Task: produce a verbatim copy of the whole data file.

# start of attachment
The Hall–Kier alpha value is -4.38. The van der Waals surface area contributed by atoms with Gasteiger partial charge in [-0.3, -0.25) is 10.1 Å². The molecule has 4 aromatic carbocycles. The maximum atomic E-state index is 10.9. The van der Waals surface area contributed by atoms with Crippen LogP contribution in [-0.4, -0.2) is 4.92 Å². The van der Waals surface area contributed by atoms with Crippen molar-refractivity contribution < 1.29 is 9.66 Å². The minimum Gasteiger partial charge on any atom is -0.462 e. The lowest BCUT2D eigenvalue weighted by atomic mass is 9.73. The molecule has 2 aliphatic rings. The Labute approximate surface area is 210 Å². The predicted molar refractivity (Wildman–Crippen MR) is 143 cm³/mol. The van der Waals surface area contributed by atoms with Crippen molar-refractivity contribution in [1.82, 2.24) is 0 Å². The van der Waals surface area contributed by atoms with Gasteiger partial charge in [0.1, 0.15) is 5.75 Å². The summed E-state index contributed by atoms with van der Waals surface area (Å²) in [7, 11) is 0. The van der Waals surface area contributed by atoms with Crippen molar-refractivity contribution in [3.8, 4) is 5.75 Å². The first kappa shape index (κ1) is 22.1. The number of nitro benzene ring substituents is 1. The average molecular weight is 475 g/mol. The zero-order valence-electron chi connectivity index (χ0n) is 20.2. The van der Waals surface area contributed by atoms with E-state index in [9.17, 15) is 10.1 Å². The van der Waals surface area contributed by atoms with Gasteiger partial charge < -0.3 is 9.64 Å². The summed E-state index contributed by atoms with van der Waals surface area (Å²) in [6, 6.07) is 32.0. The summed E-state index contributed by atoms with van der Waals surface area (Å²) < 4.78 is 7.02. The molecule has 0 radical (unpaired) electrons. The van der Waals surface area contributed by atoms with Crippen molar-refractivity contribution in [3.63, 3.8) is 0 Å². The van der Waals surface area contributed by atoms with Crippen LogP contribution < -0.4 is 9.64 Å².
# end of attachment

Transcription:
The Hall–Kier alpha value is -4.38. The van der Waals surface area contributed by atoms with Gasteiger partial charge in [-0.3, -0.25) is 10.1 Å². The molecule has 4 aromatic carbocycles. The maximum atomic E-state index is 10.9. The van der Waals surface area contributed by atoms with Crippen LogP contribution in [-0.4, -0.2) is 4.92 Å². The van der Waals surface area contributed by atoms with Crippen molar-refractivity contribution < 1.29 is 9.66 Å². The minimum Gasteiger partial charge on any atom is -0.462 e. The lowest BCUT2D eigenvalue weighted by atomic mass is 9.73. The molecule has 2 aliphatic rings. The Labute approximate surface area is 210 Å². The predicted molar refractivity (Wildman–Crippen MR) is 143 cm³/mol. The van der Waals surface area contributed by atoms with Crippen molar-refractivity contribution in [1.82, 2.24) is 0 Å². The van der Waals surface area contributed by atoms with Gasteiger partial charge in [0.1, 0.15) is 5.75 Å². The summed E-state index contributed by atoms with van der Waals surface area (Å²) in [7, 11) is 0. The van der Waals surface area contributed by atoms with Crippen molar-refractivity contribution in [3.8, 4) is 5.75 Å². The first kappa shape index (κ1) is 22.1. The number of nitro benzene ring substituents is 1. The average molecular weight is 475 g/mol. The zero-order valence-electron chi connectivity index (χ0n) is 20.2. The van der Waals surface area contributed by atoms with E-state index in [9.17, 15) is 10.1 Å². The van der Waals surface area contributed by atoms with Gasteiger partial charge < -0.3 is 9.64 Å². The summed E-state index contributed by atoms with van der Waals surface area (Å²) in [6, 6.07) is 32.0. The summed E-state index contributed by atoms with van der Waals surface area (Å²) < 4.78 is 7.02. The molecule has 0 radical (unpaired) electrons. The van der Waals surface area contributed by atoms with Crippen molar-refractivity contribution in [3.63, 3.8) is 0 Å². The van der Waals surface area contributed by atoms with Crippen LogP contribution < -0.4 is 9.64 Å².